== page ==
banner banner banner banner banner banner banner banner banner banner
Blair Garner - 12am-5am Blair Garner - 12am-5am
12:01am - 5:00am
The Blair Garner Show

Make An E-Quest

Contact Me

My Blog

Infinite Menus, Copyright 2006, OpenCube Inc. All Rights Reserved.


Contact Us Today for Advertising Opportunities Both Web and On-Air!
Welcome to !
Request a Song Online or by Calling 263-KBST (5278)
KBest Media is Locally Owned and Operated!
When There's Smoke on the Mountain or Clouds in the Air, K-Best News Is There!

During yesterday’s regular meeting of the Howard College Board of Trustees, it was noted that Howard College is making an effort to produce the kind of workforce that is needed in Howard County, not only today but in the future as well. According to Dr. Cheryl Sparks, President of Howard College, the next step in this effort is to hold a meeting with different sectors of business and industry and ask questions so as to ensure them that they are delivering the workforce that is needed. She noted that the college is required to have advisory committees with their career technical education (CTE) programs, much like what the school districts have in place.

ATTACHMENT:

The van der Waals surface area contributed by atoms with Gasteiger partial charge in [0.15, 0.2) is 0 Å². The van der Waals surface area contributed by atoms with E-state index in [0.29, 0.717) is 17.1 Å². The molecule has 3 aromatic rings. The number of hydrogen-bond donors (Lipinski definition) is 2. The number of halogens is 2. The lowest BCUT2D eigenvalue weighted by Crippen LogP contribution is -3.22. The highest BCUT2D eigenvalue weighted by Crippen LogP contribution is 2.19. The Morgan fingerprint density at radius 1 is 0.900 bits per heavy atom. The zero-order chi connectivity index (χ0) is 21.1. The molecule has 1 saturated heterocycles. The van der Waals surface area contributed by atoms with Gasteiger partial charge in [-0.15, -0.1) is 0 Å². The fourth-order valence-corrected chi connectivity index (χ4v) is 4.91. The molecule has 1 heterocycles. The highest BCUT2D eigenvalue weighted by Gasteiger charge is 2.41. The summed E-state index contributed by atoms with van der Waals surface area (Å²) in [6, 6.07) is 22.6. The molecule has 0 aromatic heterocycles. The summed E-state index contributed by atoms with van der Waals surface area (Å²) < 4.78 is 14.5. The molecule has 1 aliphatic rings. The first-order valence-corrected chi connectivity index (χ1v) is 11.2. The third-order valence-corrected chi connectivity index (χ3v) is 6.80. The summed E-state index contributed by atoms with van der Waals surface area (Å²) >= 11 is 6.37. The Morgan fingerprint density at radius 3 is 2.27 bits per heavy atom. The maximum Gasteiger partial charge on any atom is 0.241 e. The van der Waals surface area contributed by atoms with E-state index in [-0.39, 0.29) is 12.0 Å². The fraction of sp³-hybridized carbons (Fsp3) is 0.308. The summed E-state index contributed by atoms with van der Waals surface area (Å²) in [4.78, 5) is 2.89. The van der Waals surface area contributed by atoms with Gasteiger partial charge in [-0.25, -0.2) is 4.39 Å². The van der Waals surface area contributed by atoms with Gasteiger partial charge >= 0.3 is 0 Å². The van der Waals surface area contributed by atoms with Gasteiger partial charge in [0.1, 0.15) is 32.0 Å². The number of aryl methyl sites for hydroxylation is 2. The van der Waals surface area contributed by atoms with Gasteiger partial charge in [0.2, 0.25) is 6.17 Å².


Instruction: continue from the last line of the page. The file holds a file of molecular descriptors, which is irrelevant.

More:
Dr. Sparks went on to say that they will be having a joint meeting of those advisory committees and business and industry leaders, as well as different sectors of the workforce to get input from those individuals about what they need in the way of workforce, currently and going forward. Howard College will be sending invitations to focused groups of sectors of the workforce to join them for a meeting on May 3rd. Examples of these sectors of the workforce in Howard County include construction, oil-related businesses, criminal justice, mid-management positions, clerical, secretarial, and the ag community – just to name a few. She also went on to note that the nursing advisory committees and dental hygiene committees have already met, but they will be bringing in a broader group of workforce sectors.

Hide Comments



LinkedUpRadio Envisionwise Web Services